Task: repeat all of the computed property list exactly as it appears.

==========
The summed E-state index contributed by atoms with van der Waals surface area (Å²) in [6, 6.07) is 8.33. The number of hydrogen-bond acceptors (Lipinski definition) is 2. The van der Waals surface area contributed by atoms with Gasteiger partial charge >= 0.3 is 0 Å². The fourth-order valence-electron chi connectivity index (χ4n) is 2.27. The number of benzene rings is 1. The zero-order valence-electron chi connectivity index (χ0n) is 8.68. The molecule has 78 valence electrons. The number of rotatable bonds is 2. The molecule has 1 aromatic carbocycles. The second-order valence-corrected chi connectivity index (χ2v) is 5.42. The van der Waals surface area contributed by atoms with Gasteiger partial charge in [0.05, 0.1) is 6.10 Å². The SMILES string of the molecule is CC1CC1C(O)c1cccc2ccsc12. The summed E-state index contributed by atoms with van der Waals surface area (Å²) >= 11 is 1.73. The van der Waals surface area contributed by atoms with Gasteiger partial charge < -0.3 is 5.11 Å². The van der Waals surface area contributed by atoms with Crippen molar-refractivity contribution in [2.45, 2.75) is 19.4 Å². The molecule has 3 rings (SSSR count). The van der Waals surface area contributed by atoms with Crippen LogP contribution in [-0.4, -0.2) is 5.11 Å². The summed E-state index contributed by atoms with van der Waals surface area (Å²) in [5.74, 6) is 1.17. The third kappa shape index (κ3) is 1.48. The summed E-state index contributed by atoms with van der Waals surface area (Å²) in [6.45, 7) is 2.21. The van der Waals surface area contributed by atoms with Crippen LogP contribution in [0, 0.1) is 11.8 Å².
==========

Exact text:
The summed E-state index contributed by atoms with van der Waals surface area (Å²) in [6, 6.07) is 8.33. The number of hydrogen-bond acceptors (Lipinski definition) is 2. The van der Waals surface area contributed by atoms with Gasteiger partial charge >= 0.3 is 0 Å². The fourth-order valence-electron chi connectivity index (χ4n) is 2.27. The number of benzene rings is 1. The zero-order valence-electron chi connectivity index (χ0n) is 8.68. The molecule has 78 valence electrons. The number of rotatable bonds is 2. The molecule has 1 aromatic carbocycles. The second-order valence-corrected chi connectivity index (χ2v) is 5.42. The van der Waals surface area contributed by atoms with Gasteiger partial charge in [0.05, 0.1) is 6.10 Å². The SMILES string of the molecule is CC1CC1C(O)c1cccc2ccsc12. The summed E-state index contributed by atoms with van der Waals surface area (Å²) >= 11 is 1.73. The van der Waals surface area contributed by atoms with Gasteiger partial charge < -0.3 is 5.11 Å². The van der Waals surface area contributed by atoms with Crippen molar-refractivity contribution in [2.45, 2.75) is 19.4 Å². The molecule has 3 rings (SSSR count). The van der Waals surface area contributed by atoms with Crippen LogP contribution in [-0.4, -0.2) is 5.11 Å². The summed E-state index contributed by atoms with van der Waals surface area (Å²) in [5.74, 6) is 1.17. The third kappa shape index (κ3) is 1.48. The summed E-state index contributed by atoms with van der Waals surface area (Å²) in [6.45, 7) is 2.21. The van der Waals surface area contributed by atoms with Crippen LogP contribution in [0, 0.1) is 11.8 Å².